- The Washington Times - Thursday, March 13, 2003

WASHINGTON, March 13 (UPI) — The White House said negotiations at the United Nations over a new Iraq resolution could continue next week despite President Bush's call for a vote by Friday. But White House Press Secretary Ari Fleischer steadfastly refused Thursday to say Bush had abandoned the Monday, March 17 deadline.

Fleischer told reporters at a White House briefing that diplomatic discussions of a new U.N. resolution beyond last fall's Resolution 1441 were ongoing and could continue Friday, into the weekend and perhaps into the following week.

Asked why Bush was abandoning his call for a vote by Friday, Fleischer said this was a "a sign of how seriously the president views the importance of diplomacy" and that Bush is committed to "going the extra mile" to avoid using force.

But the press secretary warned that despite this possible delay, "the end is coming into sight."

Under current discussion at the U.N. is a second proposed resolution that would allow Saddam Hussein 10 days from the date it is adopted to disarm. It also demands that he take a series of steps including a public renunciation of weapons of mass destruction and the delivery for some 8,000 liters of deadly anthrax that the U.S. claims he is hiding.

The measure was taken into a U.N. Security Council meeting late Wednesday by the United Kingdom's Ambassador Jeremy Greenstock. The United States is not giving the measure direct support. It is widely believed here that Bush did not oppose the extension to assist British Prime Minister Tony Blair, who faces enormous domestic resistance to attacking Iraq without U.N. backing.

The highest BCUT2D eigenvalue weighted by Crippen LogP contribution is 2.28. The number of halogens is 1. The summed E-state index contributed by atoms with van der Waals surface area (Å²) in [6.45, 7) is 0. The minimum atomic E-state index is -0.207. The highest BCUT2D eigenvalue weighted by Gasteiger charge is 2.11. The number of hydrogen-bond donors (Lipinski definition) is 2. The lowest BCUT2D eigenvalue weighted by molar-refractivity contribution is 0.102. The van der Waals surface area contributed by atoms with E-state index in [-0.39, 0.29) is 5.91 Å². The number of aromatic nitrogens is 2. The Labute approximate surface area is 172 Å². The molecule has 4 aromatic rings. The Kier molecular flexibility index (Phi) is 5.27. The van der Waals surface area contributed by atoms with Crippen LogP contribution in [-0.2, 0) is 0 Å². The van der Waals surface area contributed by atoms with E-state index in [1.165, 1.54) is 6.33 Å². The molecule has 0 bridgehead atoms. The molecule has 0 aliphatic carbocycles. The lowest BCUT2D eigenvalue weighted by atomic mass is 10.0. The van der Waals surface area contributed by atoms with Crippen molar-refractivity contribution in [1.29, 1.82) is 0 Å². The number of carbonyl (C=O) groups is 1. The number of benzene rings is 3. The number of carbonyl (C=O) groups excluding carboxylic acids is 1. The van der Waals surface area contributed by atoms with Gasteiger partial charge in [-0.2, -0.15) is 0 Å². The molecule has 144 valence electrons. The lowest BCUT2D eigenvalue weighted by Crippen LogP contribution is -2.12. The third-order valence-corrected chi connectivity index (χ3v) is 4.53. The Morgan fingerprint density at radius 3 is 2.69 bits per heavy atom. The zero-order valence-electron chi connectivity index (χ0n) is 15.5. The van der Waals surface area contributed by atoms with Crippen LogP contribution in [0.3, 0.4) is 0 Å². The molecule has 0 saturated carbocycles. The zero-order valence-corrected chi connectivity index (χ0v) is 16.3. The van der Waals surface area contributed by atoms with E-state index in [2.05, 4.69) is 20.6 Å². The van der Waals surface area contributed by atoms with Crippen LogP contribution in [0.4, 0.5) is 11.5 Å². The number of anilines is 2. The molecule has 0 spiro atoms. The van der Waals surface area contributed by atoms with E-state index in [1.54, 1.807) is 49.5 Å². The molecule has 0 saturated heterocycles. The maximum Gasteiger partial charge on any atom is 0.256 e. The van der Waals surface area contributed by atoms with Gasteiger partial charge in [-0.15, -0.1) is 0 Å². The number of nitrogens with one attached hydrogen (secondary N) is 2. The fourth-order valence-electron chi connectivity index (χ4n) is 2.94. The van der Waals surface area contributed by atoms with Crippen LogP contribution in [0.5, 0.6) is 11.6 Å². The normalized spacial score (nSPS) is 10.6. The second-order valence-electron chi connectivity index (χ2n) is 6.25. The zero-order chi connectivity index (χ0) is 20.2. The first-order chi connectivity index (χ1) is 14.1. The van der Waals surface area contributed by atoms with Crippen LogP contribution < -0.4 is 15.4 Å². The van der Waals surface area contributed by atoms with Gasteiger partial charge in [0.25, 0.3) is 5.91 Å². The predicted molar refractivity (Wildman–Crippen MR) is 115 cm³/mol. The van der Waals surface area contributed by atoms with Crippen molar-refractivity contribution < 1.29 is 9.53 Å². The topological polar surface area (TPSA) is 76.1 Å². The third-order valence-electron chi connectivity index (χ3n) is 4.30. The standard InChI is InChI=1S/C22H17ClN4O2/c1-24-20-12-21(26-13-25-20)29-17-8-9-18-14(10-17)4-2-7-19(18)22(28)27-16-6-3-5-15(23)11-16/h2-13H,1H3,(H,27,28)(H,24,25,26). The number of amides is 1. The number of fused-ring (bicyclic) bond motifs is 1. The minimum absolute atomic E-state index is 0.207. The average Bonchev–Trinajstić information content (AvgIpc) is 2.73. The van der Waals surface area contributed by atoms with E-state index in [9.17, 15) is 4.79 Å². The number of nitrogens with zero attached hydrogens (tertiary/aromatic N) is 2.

Overnight, both France and Iraq said they opposed the Greenstock plan. Fleischer derided France in the briefing, pointing out that it rejected the British idea before Iraq did. "This is not the way to disarm Iraq," he said.

Meanwhile, the beleaguered Iraqi regime is surrounded by 250,000 troops including a British contingent of 40,000. Gen. Tommy Franks, the commander of the force, told Bush last week that his troops are ready to attack.

The United States and United Kingdom went to the U.N. late last month for a new resolution to demand Saddam Hussein surrender his weapons of mass destruction and set a deadline of Monday for the Iraqi leader to complete the task. Russia, China, France, Syria and Germany oppose the deadline and only Britain, the United States, Spain and Bulgaria support it.

This opened a week of furious diplomatic maneuvering at the U.N. and in the capitals of scores of nations to persuade a middle group of undecided countries to take a stand. Bush has held daily telephone discussions with foreign leaders. Undecided are Cameroon, Pakistan, Chile, Mexico, Guinea and Angola.

If nine members of the Security Council vote in favor, a resolution is adopted, but it then can be stopped by a veto by a permanent member. France has said it will veto any new resolution with a deadline. But the United States has continued to seek the support of the other members and Bush has said each nation should have to stand up, vote and take a position.

By Wednesday night, the U.S. did not have nine votes, according to well-placed sources. This would pass beyond Bush's March 17 Iraq disarmament deadline.

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